posted on Aug, 8 2006 @ 05:42 AM
In mainstream media, a story/news/info will usually go through many filters. As in a fairy tale, we do not need to be introduced to the gardener who
grew the apple that the evil stepmother is going to poison, likewise we don't want to be told the whole story about the Near East conflict since Big
Bang. Someone has to filter, and be selective about what is newsworthy and what is not.
Someone will tell the reporter where to to go and what topic to cover. The reporter will have his own means to gather the information he thinks is
valuable to the consumer. The editor will decide wether that story is important or not (first page? opener? can it be postponed?). Lastly, the
consumer himself will filter too: is he going to watch Fox, CNN or Discovery Channel? Does he care more about world economy or culture?
Still, the choice of the consumer is limited. He has to trust that the reporters, journalists and editors know what may be important for him - for
that very day or for his conduct of life.
From a more critical viewpoint, media tells us what is important and what is not, what we need to know, media tells us what is right and what is
wrong. They have tremendous power over our everyday toughts, they can control our mind. Yesterday, it was Iraq. Today, it's the Near East conflict.
Tomorrow, it may be a chinese strike on Taiwan or a huge comet on collision course with Terra. If they wish, they can leave us completely ignorant of
what is currently happening in Timbuktu or Tibet. If they wish, they do a full coverage of a fallen bag of rice in China.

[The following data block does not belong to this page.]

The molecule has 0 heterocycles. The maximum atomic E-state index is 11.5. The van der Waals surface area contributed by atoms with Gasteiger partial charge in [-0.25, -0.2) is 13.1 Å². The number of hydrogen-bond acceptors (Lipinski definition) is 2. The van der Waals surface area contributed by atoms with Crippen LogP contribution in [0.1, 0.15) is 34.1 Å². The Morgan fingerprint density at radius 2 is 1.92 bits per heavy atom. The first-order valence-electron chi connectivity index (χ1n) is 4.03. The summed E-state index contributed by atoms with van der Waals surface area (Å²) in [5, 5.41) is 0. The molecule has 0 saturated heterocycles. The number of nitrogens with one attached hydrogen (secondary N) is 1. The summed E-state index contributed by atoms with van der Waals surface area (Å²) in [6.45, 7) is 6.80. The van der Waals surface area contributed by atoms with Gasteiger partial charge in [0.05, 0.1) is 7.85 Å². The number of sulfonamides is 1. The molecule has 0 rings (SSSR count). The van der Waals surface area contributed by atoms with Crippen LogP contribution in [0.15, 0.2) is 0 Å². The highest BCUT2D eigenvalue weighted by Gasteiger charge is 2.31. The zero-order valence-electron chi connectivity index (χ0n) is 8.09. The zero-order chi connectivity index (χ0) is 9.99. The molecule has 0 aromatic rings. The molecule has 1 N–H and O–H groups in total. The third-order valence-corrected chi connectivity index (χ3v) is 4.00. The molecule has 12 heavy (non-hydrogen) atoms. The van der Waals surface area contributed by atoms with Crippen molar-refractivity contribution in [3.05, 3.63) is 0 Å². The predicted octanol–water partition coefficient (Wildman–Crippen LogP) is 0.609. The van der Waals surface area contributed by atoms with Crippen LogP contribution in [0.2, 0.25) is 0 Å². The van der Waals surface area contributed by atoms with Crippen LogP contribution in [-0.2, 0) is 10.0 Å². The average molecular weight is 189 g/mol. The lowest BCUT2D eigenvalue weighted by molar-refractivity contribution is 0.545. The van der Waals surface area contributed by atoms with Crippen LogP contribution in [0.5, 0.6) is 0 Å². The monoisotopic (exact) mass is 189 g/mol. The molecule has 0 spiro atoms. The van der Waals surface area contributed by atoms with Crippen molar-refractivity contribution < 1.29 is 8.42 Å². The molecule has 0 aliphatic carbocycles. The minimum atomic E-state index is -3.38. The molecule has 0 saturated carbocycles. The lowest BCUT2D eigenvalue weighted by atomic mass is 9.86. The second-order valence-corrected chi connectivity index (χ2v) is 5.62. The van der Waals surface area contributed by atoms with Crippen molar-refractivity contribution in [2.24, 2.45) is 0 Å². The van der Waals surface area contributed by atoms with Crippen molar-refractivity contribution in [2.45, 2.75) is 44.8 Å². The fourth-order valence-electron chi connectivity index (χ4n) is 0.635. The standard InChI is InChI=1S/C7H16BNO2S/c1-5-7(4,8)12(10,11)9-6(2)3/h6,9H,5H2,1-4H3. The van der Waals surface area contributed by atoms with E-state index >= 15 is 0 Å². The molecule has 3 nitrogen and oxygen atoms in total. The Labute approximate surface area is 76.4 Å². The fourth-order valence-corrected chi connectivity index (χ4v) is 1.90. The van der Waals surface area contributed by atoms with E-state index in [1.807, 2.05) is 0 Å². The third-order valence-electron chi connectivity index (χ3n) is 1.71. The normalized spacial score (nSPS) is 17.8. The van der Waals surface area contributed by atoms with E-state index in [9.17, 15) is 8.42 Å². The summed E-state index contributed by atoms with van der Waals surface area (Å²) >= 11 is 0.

One could answer: right, but it is us, the viewers and readers that influence the coverage of national and world news - media have to
calculate economically, we are responsible for TV quotas and the number of newspapers sold. If the masses prefer talk shows and daily soaps over
well-researched coverage about a bag of rice in China, it's not the media's fault. They simply serve the wishes of their consumers, just as every
society depenent on monetary profit.
Still, the spectrum of mainstream media is quite narrow. There is no such thing as liberty of information in the mainstream media. We are confronted
with a flood of "enter"tainment, "docu"tainment, "info"tainment, scandals, horror news and biased reports. We are told what music to like, which
films to watch, which candidate to vote for, everything.
That is one of many reasons why I haven't watched TV for five years. I don't want them to tell me what to stuff my brain with. I keep up to date
with newspapers, I buy DVDs, I go to cinema - and that works well for me.
That's why I think that these days the internet has become such an important medium. A flood of information to choose from. Blogs are the best
example for news that have not been pre-filtered. Already you can hear Cassandra say "false news travel fast". True, never has it been easier to
spread outright lies, rumors, urban legends, conspiracy theories over the whole planet in no time. Still, the internet (which, still a few years ago,
was called the only functioning anarchy in the world) has its own means of control and verification: "information knots" like blogs, disussion
forums, search engines and Wiki engines ("Web 2.0") provide a vast resource for serious and interactive research on almost all subjects, be it
global, econonical, philosphical, religious, spiritual, scientific, entertainment.... we are no more limited to being mere consumers, believers of
some higher entities. Instead, each and every one of us can take part in defining the truth; WE become shapers of reality. The network is there, and
it can't be abolished anymore just as you can't un-invent the wheel anymore. A few decades from now, there will be hardly anyone left on earth who
does not have access to the internet and that is why it is so important to ensure that this medium stays under our control and not that of our
governments or some big media corporations.
[edit on 8-8-2006 by Akareyon]